We find the recommendations of Executive Judge Alfane to be substantially well taken.

First. To prove his charge against respondent for violation of R.A. No. 3019, 3 (e), complainant presented as his witness Joaquin Opiana, Jr., who testified that respondent asked P5,000.00 from him during the meeting held at the behest of the latter. Joaquin Opiana, Jr. said that he was not able to pay the said amount because his family could not afford it.[9] Respondent, on the other hand, claimed that he merely advised Joaquin Opiana, Jr. to raise the money in order to pay the fees of the geodetic engineer, who would conduct the survey on the disputed land of the Opianas. Respondent denied that he ever asked for money for himself as his fee for mediating the dispute.[10]

Executive Judge Alfane found that the evidence presented by complainant was insufficient to hold respondent liable for the charge.[11] We agree. To hold a person liable for violation of R.A. No. 3019, 3 (e), the concurrence of the following must be established: (1) the respondent is a public officer or a private person charged in conspiracy with the former; (2) the said public officer committed the prohibited acts in the performance of his official duties or in relation to his or her public positions; (3) he caused undue injury to any party, whether the government or a private party; and (4) the public officer acted with manifest partiality, evident bad faith, or gross inexcusable negligence.[12]

In this case, the element of undue injury, which has been consistently interpreted as actual damage,[13] has not been shown as complainant failed to prove that respondent indeed asked for and received money during the meeting. Complainant likewise failed to substantiate his charge of alleged unwarranted benefit bestowed upon respondent Olayres through manifest partiality, evident bad faith, or gross inexcusable negligence. The mere fact that Olayres filed a case against complainant and his wife for direct assault as a consequence of the fight that occurred during the service of the alleged subpoena does not prove that respondent indeed accorded unwarranted benefit in favor of Olayres. Furthermore, the fact that respondent tried to help Olayres reach an amicable settlement with the Opianas is insufficient basis for concluding that he exhibited manifest partiality and evident bad faith, much less inexcusable negligence.

Second. The pertinent provisions of R.A. No. 6713, for violation of which respondent was charged, read as follows:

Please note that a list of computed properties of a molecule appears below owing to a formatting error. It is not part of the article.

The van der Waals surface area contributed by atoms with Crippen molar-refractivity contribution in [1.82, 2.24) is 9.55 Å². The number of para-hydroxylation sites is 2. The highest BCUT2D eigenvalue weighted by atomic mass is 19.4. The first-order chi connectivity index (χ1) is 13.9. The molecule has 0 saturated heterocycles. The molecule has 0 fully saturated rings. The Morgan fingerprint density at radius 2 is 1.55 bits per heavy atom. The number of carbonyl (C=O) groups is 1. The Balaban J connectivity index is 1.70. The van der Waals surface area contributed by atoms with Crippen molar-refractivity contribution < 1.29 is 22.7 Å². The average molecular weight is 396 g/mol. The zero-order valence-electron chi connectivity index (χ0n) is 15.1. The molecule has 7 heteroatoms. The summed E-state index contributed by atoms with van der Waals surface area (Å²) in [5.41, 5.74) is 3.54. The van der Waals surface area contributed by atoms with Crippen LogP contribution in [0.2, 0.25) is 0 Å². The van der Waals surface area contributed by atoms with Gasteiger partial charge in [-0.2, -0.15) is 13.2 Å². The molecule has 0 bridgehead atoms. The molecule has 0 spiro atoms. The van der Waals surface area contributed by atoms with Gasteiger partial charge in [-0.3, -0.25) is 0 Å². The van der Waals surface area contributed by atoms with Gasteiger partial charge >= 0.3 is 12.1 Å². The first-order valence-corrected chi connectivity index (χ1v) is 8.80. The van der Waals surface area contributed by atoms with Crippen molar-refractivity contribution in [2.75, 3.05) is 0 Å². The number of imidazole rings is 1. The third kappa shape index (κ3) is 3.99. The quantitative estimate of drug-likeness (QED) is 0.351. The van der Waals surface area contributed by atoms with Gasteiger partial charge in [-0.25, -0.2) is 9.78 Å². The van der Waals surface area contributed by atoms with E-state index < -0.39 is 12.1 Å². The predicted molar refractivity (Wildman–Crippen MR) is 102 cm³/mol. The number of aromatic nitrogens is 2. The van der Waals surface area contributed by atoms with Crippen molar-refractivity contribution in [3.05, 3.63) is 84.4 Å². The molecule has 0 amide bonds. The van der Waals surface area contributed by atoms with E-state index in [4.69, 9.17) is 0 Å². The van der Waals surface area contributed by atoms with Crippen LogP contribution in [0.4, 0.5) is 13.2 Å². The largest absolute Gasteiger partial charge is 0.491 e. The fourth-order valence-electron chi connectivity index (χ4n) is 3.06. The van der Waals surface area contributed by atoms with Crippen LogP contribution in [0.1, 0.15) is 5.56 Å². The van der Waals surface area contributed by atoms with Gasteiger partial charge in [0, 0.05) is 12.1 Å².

SEC. 5. Duties of Public Officials and Employees. In the performance of their duties, all public officials and employees are under obligation to:

(a) Act promptly on letters and requests. All public officials and employees shall, within fifteen (15) working days from receipt thereof, respond to letters, telegrams or other means of communications sent by the public. The reply must contain the action taken on the request.

....

(d) Act immediately on the publics personal transactions. All public officials and employees must attend to anyone who wants to avail himself of the services of their offices and must, at all times, act promptly and expeditiously.

It appears that respondent violated the abovesaid provisions when he, after receipt of complainants first letter requesting for a copy of the alleged subpoena, deliberately failed to act on the said request and even refused to receive complainants follow-up letter on the pretext that the contents of the second letter were the same as that of the first one. The law enjoins public officials, such as respondent, to extend prompt, courteous, and adequate service to the public, and, at all times, to respect the rights of others and refrain from doing acts contrary to law, good morals, good customs, public order, public policy, public safety, and public interest.[14] In the performance of this duty, respondent had indeed been remiss.

Third. Executive Judge Alfane recommended that respondent be absolved from the charge of oppression, misconduct, and conduct prejudicial to the best interest of the service because of reasonable doubt as to whether respondent indeed issued and caused to be served a subpoena to complainants father-in-law. According to him, complainant failed to produce in evidence the alleged subpoena and to comply with the requirements of the Rules of Court regarding the proffer of secondary evidence in lieu of the Original document. Further, Executive Judge Alfane opined that if the document subject of the controversy was really a subpoena issued by respondent without authority, Joaquin Opiana, Jr. would then not have voluntarily attended on behalf of his father the meeting held the day following the incident.[15]

We disagree. While it is true that complainant failed to produce the alleged subpoena in court, the evidence on record shows that respondent issued a document purportedly from the Municipal Trial Court of Guinobatan, Albay. Respondent admitted in his answer that Barangay Chairman Olayres requested him to mediate among the heirs of the late Isaac Opiana because his position as a clerk of court might convince the parties to settle their differences regarding the land left by their deceased father. To this request, respondent acceded, with the alleged intention of helping Olayres.